Some I’ve talked to have actually taken this a step further and made the argument that Hong Kong academics are similarly obsessed with brand name scholars—that is to say, what counts is how many books you’ve published and the number of hits you get when somebody Googles your name. The quality of those books, the sales of those books, the relevance of those books to the work of an academic institution—all of that is secondary. This is in contrast to the States, where, after decades of increasing publication demands for tenure, some institutions and organizations—the 10,000 member Modern Language Association, for instance—are starting to question the value of the monograph. As someone who’s married to the managing editor of one of the best university presses in the country, I know full well how illusory the dominance of the monograph can be: some of these books barely sell 200 copies.
All of that said, I can’t say that I’ve actually seen much publication obsession in HK myself: while a lot of the people I work with here have books—some even have lots of books—most of them seem to recognize that it’s the quality of the scholarship that counts, not the length of the—um, Ferrari, shall we say?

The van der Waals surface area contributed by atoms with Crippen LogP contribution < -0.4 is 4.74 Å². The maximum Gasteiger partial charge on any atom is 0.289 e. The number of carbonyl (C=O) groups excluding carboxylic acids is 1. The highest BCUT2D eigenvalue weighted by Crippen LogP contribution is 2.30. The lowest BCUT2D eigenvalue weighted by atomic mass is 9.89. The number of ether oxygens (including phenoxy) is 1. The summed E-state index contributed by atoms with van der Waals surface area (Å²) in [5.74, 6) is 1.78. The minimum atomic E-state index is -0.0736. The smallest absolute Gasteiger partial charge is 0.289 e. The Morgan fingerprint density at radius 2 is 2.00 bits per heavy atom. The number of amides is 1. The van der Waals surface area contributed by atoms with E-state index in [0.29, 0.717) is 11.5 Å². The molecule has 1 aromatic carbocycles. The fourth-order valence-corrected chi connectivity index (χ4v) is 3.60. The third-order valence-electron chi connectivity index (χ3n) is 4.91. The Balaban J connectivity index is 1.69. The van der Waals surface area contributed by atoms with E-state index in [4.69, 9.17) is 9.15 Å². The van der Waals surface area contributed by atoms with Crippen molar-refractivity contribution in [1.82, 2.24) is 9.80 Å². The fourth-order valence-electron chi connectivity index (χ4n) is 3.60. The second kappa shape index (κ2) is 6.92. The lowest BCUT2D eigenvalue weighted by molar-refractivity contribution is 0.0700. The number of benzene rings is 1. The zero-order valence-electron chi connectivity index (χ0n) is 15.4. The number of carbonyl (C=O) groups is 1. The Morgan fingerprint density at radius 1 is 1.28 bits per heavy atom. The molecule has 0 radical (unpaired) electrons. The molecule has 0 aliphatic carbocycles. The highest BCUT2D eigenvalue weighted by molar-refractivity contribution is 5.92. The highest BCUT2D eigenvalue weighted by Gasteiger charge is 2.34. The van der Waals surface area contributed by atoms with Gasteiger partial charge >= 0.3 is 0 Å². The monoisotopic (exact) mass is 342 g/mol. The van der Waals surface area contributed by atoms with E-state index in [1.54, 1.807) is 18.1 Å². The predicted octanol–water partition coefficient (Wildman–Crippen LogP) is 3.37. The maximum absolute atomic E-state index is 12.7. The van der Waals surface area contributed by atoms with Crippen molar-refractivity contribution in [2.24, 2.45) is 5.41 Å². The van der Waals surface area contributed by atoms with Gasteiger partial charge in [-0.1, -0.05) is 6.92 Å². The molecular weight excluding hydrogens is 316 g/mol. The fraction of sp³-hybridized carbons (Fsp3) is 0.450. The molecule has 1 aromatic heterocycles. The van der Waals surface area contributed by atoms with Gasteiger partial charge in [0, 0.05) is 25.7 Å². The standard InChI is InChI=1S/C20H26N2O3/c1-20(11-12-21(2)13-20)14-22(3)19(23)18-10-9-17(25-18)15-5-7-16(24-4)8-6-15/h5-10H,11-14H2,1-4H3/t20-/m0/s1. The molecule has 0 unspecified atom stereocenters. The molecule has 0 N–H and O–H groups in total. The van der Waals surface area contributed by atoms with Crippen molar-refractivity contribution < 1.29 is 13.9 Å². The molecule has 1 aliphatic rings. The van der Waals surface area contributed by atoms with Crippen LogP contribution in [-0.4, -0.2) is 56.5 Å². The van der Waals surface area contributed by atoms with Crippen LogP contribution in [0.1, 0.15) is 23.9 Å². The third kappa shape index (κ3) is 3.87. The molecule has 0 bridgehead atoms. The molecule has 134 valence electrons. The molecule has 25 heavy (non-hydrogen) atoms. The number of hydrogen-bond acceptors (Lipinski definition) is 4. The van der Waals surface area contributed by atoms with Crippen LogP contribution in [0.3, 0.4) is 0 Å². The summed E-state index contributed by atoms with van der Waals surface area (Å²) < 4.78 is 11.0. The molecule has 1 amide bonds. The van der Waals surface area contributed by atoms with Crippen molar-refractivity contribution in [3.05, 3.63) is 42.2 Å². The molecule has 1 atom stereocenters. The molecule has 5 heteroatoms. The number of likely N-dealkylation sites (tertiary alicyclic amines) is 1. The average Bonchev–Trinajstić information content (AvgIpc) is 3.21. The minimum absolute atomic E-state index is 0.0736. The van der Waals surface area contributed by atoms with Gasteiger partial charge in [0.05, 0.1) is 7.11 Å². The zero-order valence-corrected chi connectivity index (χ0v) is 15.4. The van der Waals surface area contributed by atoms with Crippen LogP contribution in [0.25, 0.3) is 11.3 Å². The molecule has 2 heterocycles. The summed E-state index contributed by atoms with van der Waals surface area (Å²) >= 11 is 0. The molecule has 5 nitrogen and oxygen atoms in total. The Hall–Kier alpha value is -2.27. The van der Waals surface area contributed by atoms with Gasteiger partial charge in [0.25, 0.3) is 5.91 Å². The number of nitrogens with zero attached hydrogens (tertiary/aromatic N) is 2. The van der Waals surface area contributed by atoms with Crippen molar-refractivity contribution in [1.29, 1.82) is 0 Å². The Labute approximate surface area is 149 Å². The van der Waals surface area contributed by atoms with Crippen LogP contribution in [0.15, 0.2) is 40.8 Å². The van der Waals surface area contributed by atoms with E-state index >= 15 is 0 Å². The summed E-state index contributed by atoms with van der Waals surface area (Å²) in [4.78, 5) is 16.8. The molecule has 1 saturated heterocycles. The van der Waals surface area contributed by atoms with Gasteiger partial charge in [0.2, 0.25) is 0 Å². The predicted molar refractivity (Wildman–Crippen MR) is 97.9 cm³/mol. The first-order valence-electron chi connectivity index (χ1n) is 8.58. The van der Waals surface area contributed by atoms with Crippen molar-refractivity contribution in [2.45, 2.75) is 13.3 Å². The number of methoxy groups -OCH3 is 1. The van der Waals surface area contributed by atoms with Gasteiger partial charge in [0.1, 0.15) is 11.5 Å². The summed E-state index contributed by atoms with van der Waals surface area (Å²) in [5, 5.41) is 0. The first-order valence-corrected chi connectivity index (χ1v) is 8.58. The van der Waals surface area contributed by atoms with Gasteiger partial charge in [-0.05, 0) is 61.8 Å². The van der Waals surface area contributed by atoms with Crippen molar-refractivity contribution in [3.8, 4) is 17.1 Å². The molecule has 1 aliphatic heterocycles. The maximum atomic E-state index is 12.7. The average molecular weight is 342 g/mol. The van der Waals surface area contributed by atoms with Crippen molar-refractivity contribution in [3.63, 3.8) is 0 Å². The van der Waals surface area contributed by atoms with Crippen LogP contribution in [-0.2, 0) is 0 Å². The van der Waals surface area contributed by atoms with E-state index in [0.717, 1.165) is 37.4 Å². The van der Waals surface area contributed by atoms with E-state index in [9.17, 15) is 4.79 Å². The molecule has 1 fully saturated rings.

But still, there are some who don’t see it that way. “All people care about around here, “ a friend of mine told me once, “is what level you got hired at. If you got hired at assistant or associate, fine. But if you got hired over them, then watch out.”
Titles matter here. I’m a Full Professor at my home institution. I earned that distinction by over-performing institutional expectations in every category—being obsessive-compulsive can be useful that way. The thing is, the standards are different at my school— teaching means EVERYTHING, service counts for a lot, and publications are important, but if you shut your office door and spend all your time with your nose to the keyboard, you likely won’t get tenure. So when I got to HK and the matter of making by business card came up, my boss asked me how I wanted to be titled.